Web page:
“The Foundation for Jewish Studies aims to strengthen commitment to Judaism and the Jewish people through its network of adult education programs in Washington, DC, Maryland, and Northern Virginia. The knowledge and love of Judaism is the strongest motivation for supporting Israel and our religious and philanthropic institutions locally, nationally, and internationally.”
Rabbi Joshua O. Haberman
Founder and Chairman
The Foundation for Jewish Studies is the largest independent provider of Jewish adult education in the Greater Washington area. Each year we offer more than fifty different occasions to meet with, discuss, and learn from top educators. In the last year, we drew over 1,000 people to our programs, including over 100 that attended weekend study retreats. Even more individuals are interested in our programs given the thousands of households on our mailing lists.
The Foundation for Jewish Studies seeks to stimulate engagement with Jewish texts, promotes philosophical discussion about Jewish culture, life, and spirituality, and is working to ensure the longevity of the Jewish faith and tradition. Judaism is more than a set of laws and dictates. It is more than the printed word or recited chant. Judaism lives up to the caliber of its character through active engagement and participation in the learning process. Our programs foster discussion in addition to imparting knowledge. Our programs are provocative and innovative. In this environment, the question is often more important than the answer.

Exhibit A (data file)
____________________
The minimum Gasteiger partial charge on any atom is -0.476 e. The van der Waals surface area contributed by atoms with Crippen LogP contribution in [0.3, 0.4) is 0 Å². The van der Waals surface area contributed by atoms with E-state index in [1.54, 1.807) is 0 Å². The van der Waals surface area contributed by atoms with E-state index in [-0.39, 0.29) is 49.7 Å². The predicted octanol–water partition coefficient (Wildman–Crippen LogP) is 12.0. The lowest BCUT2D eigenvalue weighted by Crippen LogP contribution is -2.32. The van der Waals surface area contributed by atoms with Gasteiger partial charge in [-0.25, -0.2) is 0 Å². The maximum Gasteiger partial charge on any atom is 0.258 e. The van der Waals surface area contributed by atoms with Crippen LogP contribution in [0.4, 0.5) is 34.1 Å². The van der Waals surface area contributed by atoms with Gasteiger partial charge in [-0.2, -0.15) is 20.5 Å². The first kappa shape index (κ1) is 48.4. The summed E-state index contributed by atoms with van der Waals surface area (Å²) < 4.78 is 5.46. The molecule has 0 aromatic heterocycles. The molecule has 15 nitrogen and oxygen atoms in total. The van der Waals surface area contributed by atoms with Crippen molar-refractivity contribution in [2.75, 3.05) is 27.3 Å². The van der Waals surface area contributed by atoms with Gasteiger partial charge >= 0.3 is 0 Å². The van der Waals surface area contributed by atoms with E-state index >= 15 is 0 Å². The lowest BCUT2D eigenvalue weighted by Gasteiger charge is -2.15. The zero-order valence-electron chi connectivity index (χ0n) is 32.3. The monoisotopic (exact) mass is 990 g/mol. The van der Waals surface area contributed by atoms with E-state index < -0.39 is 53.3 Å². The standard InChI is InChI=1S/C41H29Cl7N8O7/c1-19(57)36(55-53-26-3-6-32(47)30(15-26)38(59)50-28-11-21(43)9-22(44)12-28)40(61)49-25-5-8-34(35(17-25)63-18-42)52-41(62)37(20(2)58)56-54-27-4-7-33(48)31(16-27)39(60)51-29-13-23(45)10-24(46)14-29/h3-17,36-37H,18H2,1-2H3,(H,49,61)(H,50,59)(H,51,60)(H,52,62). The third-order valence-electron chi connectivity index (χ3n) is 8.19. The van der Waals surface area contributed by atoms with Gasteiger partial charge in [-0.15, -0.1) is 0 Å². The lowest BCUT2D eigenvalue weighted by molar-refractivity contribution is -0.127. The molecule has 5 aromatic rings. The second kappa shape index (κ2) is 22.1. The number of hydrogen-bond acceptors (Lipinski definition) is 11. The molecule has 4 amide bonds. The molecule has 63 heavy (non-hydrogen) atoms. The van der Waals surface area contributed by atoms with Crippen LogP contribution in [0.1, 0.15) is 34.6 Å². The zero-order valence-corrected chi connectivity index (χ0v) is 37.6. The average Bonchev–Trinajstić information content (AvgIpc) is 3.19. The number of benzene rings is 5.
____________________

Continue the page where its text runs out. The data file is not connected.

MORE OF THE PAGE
Far from being oblique or irrelevant, the tenets of Judaism are important in light of the ethical dilemmas that daily confront humankind. The world we live in abounds with great moral questions. What are the causes and limits of a just war? How do we balance the tensions between science and religion? How do we calculate the “worth” of a human life in order to decide when to imperil it? Great debates – philosophical and policy-oriented – deserve to be had on each of these issues, and the Foundation for Jewish Studies serves a critical role in the community by providing opportunities for such exchanges. If we are to send new generations into a world where the questions only get harder and situations more complicated, we have to ensure they are equipped with the critical thinking skills, religious training, and knowledge of Judaism to meet these demands.